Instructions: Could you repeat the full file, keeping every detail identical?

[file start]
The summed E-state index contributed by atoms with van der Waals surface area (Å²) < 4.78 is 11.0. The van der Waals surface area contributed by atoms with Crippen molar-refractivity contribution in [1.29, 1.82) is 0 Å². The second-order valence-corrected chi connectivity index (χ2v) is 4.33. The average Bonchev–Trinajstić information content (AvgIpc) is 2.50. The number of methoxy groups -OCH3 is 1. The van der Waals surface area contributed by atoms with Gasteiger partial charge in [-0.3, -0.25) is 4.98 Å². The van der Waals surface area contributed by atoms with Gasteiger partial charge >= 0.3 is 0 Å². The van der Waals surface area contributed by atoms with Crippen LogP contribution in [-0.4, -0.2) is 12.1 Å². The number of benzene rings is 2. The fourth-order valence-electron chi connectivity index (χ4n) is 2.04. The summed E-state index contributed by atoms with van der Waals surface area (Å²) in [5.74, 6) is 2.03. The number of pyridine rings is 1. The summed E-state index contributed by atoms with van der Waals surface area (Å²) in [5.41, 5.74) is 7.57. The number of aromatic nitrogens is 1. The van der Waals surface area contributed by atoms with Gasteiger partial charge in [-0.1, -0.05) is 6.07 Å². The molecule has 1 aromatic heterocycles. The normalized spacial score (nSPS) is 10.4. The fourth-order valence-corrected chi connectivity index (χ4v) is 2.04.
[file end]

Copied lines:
The summed E-state index contributed by atoms with van der Waals surface area (Å²) < 4.78 is 11.0. The van der Waals surface area contributed by atoms with Crippen molar-refractivity contribution in [1.29, 1.82) is 0 Å². The second-order valence-corrected chi connectivity index (χ2v) is 4.33. The average Bonchev–Trinajstić information content (AvgIpc) is 2.50. The number of methoxy groups -OCH3 is 1. The van der Waals surface area contributed by atoms with Gasteiger partial charge in [-0.3, -0.25) is 4.98 Å². The van der Waals surface area contributed by atoms with Gasteiger partial charge >= 0.3 is 0 Å². The van der Waals surface area contributed by atoms with Crippen LogP contribution in [-0.4, -0.2) is 12.1 Å². The number of benzene rings is 2. The fourth-order valence-electron chi connectivity index (χ4n) is 2.04. The summed E-state index contributed by atoms with van der Waals surface area (Å²) in [5.74, 6) is 2.03. The number of pyridine rings is 1. The summed E-state index contributed by atoms with van der Waals surface area (Å²) in [5.41, 5.74) is 7.57. The number of aromatic nitrogens is 1. The van der Waals surface area contributed by atoms with Gasteiger partial charge in [-0.1, -0.05) is 6.07 Å². The molecule has 1 aromatic heterocycles. The normalized spacial score (nSPS) is 10.4. The fourth-order valence-corrected chi connectivity index (χ4v) is 2.04.